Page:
During qualifying, Paulding County Superior Court Judge James R. Osborne qualified for reelection, joined on the ballot on the last day by his daughter, Elizabeth Osborne Williams. Days later, Judge Osborne withdrew his candidacy, apparently leaving his daughter the only qualified candidate for his seat. Open-seat elections for judicial spots are relatively rare in Georgia and always produce a number of candidates vying to don the robe. Unless something like this happens.
But they didn’t count on the Judicial Qualifications Commission. From the Fulton Daily Report:
The Judicial Qualifications Commission has reached a verbal agreement with the daughter of a Paulding County judge in which she will withdraw as the sole candidate in the race for her father’s seat, the JQC’s vice chairman said Friday.
As part of the agreement, which is expected to be announced Monday, Paulding County Superior Court Judge James Osborne would not seek re-election or reappointment to the post he has held since 2005, said JQC vice chairman S. Lester Tate III.
In return, Tate said the judicial disciplinary agency has agreed not to pursue ethics charges against Osborne or his daughter, Dallas attorney Elizabeth Osborne Williams. It also will not seek to bar her from seeking another judicial post at some future date, he said.
The JQC has jurisdiction over the state’s judges and judicial candidates. It can remove a judge from the bench, with the approval of the state Supreme Court.
Georgia State University legal ethics professor Clark Cunningham told the Daily Report on Friday that Osborne and Williams likely violated the state Code of Judicial Ethics and that the JQC has the authority both to disqualify Williams for her conduct as a candidate and to remove Osborne from his judicial post.
“Elizabeth Williams should recognize that, at this point, she should not take judicial office,” he said. He also suggested that Osborne should step down, explaining that father and daughter have “undermined public confidence in their ability to act with integrity.”
“Either one of them could be disqualified for their conduct without having to prove that the conduct was actually improper and without having to prove that they intended to act improperly,” he said. “The test for the appearance of impropriety is whether the conduct would, in reasonable minds, create a perception that a judge’s ability to carry out his responsibilities with integrity is impaired.”
“The question is, ‘What is the perception that has been created by their conduct?’” he continued. “If the perception is that Elizabeth Williams has become a judge through trickery, then that undermines public confidence in the judiciary. Nobody has a right to be a judge. Being a judge is a privilege.”
While the rules of the Judicial Qualifications Commission often seem arcane and occasionally counter-intuitive to a layperson, in this case, they clearly served the people of Georgia well, instilling confidence in the Commission’s exercise of its watchdog role and protecting the reputation of our judiciary. Well done.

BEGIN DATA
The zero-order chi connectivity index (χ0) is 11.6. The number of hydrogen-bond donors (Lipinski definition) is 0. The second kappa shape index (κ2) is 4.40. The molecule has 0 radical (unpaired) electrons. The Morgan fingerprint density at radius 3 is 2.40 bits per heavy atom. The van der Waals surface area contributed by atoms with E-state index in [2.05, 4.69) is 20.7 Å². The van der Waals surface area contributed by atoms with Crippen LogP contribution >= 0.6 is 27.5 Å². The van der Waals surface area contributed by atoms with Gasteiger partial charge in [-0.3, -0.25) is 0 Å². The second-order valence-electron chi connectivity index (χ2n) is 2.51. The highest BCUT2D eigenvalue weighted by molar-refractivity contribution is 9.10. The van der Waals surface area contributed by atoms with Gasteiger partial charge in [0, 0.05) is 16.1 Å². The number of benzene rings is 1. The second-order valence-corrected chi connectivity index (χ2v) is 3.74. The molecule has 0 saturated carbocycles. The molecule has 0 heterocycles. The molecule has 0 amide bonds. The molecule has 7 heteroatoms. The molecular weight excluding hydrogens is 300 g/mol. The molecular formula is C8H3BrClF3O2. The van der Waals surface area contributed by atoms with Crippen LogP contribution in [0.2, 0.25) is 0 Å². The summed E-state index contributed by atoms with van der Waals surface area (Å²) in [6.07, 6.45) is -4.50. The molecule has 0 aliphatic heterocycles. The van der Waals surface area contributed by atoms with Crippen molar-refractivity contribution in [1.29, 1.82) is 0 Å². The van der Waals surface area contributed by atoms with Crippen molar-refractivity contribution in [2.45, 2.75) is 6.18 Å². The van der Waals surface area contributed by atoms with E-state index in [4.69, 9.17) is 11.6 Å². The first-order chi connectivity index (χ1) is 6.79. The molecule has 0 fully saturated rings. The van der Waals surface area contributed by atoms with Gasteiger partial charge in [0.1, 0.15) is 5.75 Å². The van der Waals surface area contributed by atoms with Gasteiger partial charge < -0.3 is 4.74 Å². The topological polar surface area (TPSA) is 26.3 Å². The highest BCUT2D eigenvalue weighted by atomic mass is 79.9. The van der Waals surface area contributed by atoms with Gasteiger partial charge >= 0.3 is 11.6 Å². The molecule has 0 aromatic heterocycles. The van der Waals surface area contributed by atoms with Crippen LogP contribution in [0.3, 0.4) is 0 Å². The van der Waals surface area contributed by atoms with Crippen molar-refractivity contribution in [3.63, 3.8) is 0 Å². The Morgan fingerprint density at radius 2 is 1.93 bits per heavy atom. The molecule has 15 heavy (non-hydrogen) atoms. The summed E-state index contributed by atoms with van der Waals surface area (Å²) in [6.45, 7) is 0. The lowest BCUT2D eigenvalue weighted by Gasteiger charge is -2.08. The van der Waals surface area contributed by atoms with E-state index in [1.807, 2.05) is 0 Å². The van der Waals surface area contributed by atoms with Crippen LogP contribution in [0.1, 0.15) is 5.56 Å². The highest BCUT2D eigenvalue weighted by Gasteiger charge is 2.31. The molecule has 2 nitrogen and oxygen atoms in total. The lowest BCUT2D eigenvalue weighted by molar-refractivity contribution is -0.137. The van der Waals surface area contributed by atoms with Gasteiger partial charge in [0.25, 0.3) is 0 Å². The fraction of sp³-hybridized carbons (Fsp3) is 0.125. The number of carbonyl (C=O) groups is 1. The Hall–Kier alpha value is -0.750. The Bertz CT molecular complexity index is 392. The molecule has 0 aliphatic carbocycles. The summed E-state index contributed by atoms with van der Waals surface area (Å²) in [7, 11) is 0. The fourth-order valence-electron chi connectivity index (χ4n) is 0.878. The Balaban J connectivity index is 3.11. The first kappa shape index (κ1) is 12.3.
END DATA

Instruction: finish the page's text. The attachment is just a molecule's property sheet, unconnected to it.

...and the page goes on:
If you are running for judicial office in Georgia, you would be well-served to acquaint yourself with the JQC’s rules governing political campaigns. And unlike some other agencies, the JQC leadership has been very responsive and helpful with questions about the application of their rules.
Third District GAGOP Straw Poll Results
Straw polls often say more about the organization sponsoring them, or the people attending them, than they predict the future. Just ask Georgia Insurance Commissioner Ralph Hudgens. That said, the Third District GAGOP held a straw poll this weekend. From GAGOP3 Chair Dale Jackson:
I’m pleased to report that our 3rd District GAGOP Committee meeting and fundraiser was a huge success! We had an overflowing crowd packed into the Fayette County GOP headquarters.
We had hoped for around 100 people for our fundraising dinner, but turns out, nearly 200 people showed up. We had over 20 candidates show up to represent races from the US Senate seat to county commission seats.
Paul Broun…….…… 39%
Karen Handel…….. 36%
David Perdue……… 12%
Derrick Grayson… 9%
Jack Kingston…….. 2%
Phil Gingrey……….. 2%
Art Gardner……….. 0.5%
2016 Presidential Preference
Rand Paul………… 35%
Mike Huckabee… 14%
Ted Cruz………….. 12%
Jeb Bush………….. 10%
Paul Ryan………… 8%
Chris Christie….… 6%
Marco Rubio….. 0.5%
David Pennington…. 60%
Nathan Deal………… 35%
John Barge……………. 5%
Two weeks ago we released poll results in the Tenth Congressional District that showed Governor Nathan Deal with 57% of likely Republican voters and in second place was Undecided with 31%; John Barge eked in just over 7% and David Pennington came in last with a touch over 4%.